(Dr. Jacek Jarzynski, advisor)
"Studies on Quantitative Acoustic Emissions and Applications to Material Fatigue Testing"
Acoustic emission (AE), or the spontaneous release of transient elastic energy in solids due to the sudden change of localized stresses or incremental crack growth, provides information of the internal integrity of in-service structures. While applications of the technique have increased tremendously in recent years, quantitative characterization of AE signals, and more importantly, the correlation of the AE observations with the underlying mechanisms of AE generation, remains a problem.
The objective of this research is to develop a quantitative waveform-based AE technique for studying mode-I fatigue of PH13-8 stainless steel. There are two major challenges in successful application of the technique, i.e., the characterization of wave propagation and the correlation of detected AE signals with the underlying fatigue mechanisms. This work studies the elastic wave propagation in 2D and 3D plate structures, as well as the source effect on the produced AE waveform using finite element method (FEM) and laser-ultrasonics. Comparison of the results from the numerical simulation and the experiments confirms that the FEM is capable of simulating and revealing the features of AE pulse propagation in plate structures.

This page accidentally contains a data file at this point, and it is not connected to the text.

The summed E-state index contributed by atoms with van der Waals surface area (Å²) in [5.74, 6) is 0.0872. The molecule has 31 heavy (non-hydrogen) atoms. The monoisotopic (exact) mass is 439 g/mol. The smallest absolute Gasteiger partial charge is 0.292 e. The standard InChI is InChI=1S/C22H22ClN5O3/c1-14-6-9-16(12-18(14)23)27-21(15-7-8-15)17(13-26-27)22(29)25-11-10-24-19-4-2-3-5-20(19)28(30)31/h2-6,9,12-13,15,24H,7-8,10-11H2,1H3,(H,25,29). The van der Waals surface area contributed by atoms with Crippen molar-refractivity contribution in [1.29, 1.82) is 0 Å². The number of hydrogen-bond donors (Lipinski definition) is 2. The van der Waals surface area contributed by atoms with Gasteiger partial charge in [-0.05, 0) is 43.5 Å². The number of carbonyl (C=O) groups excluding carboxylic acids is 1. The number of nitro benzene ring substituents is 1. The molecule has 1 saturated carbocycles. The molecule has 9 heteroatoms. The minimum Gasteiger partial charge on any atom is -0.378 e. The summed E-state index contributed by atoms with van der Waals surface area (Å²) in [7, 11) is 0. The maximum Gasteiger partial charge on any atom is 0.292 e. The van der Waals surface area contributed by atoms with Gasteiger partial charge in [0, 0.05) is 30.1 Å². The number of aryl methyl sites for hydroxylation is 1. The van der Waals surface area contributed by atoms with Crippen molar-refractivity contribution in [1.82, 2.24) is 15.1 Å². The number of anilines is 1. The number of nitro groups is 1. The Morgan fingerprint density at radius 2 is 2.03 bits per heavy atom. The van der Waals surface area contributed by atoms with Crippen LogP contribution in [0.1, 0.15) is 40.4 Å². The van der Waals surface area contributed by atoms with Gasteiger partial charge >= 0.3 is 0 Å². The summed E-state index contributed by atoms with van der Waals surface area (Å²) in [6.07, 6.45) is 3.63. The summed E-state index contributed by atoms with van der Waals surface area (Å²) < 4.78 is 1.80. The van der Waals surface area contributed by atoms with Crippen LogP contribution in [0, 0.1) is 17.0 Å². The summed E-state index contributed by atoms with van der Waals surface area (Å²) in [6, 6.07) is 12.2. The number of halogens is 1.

A series of high-cycle mode-I fatigue tests were conducted using on-line AE monitoring. The observed acoustic activities were found to be reproducible, from which three stages of fatigue were identified acoustically. The AE activities that correspond to the crack growth only further revealed two stages of fatigue crack growth. The AE activities and the crack growth behavior in these two stages were found to follow different relations. A transition between these two stages was identified acoustically as the transition from stable to unstable crack growth. Based on the differences between the AE signals due to crack growth and the noise-related events, a feature-based statistical signal processing technique was developed for automatic separation and clustering of AE signals from the noise-mixed record.